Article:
Motivation theories such as Maslow’s hierarchy of needs, Herzberg’s dichotomy of hygiene factors and motivating factors, McGregor’s theory ‘X’ and theory ‘Y’ people, Edgar Schein’s assumptions based approach, Tailor’s scientific management approach, Elton Mayo’s theory, Adams equity theory and Vroom’s expectancy theory have been in used for long time. These models propose circumstances under which employees will be internally motivated to do their tasks effectively according to Hackman and Oldham (1976). However practical situations in the organizational setting can be an admixture of some or all of these theories. There was a time when employees were assumed as only another input into the process of manufacturing of goods and services. According to Lindner (1998) what probably changed this notion was research, known as the Hawthorne Studies, performed by Elton Mayo in between 1924 to 1932.
Maslow (1998) used a pyramidal hierarchical structure to depict the needs of employees at the work place. According to him self-actualization occupies the top-most rung in the hierarchy of needs. Secondly self-esteem needs come as of importance. Thirdly needs of love and affection come and fourthly safety related needs are of importance to the employee. Finally at the base of the pyramid there are those physiological needs.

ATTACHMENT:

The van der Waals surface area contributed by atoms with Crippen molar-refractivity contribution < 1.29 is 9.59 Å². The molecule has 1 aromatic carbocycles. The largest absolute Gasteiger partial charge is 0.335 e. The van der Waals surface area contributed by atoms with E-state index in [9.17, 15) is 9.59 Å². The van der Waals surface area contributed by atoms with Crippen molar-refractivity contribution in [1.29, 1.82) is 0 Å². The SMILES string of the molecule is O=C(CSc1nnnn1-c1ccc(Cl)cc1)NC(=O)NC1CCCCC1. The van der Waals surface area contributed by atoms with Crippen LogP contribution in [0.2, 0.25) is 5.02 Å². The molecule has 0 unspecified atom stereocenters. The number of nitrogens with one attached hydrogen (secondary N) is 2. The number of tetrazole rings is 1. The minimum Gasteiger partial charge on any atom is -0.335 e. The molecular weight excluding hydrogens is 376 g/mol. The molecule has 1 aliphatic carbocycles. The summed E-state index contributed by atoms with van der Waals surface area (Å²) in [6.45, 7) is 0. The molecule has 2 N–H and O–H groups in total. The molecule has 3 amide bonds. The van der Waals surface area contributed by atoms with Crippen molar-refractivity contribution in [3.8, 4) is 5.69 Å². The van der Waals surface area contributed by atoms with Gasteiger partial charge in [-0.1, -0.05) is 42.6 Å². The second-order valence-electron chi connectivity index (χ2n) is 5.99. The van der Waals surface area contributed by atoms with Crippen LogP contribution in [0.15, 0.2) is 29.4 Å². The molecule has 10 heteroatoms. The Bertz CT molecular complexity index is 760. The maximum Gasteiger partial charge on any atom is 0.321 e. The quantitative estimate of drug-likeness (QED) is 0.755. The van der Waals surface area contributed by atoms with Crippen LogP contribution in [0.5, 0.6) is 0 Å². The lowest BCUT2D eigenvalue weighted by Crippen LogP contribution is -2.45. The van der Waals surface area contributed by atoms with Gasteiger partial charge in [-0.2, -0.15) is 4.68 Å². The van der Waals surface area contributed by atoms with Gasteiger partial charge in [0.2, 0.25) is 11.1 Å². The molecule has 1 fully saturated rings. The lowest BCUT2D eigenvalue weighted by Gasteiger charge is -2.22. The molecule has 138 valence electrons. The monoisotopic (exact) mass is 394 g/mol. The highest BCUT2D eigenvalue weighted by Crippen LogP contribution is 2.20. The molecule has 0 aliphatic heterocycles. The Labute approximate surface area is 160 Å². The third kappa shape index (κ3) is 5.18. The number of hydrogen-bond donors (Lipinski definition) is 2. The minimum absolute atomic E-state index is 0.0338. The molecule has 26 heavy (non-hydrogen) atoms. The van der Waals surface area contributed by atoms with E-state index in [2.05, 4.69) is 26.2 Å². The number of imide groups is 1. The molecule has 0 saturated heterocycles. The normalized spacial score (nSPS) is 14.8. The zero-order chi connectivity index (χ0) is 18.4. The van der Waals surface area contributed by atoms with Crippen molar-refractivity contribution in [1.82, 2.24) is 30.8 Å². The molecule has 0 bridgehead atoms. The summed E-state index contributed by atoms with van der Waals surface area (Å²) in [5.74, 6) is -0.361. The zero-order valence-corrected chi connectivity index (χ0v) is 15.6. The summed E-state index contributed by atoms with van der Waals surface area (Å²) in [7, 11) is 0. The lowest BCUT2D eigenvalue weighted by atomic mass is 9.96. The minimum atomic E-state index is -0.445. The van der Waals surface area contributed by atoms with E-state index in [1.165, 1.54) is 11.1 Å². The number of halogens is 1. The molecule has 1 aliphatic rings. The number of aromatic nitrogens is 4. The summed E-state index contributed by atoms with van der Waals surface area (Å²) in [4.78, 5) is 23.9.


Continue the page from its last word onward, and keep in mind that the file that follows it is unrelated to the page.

Individual employees who are more likely to need self-actualization benefits would display some individual characteristics. For example acceptance and realism are associated with such employees. This is due to the fact that such employees regard themselves as more realistic and accordingly adjust themselves to the work environment with a degree of ease. Secondly their problem solving behavior endears them to many higher officials outside their own work environment. Their motivation basically comes from a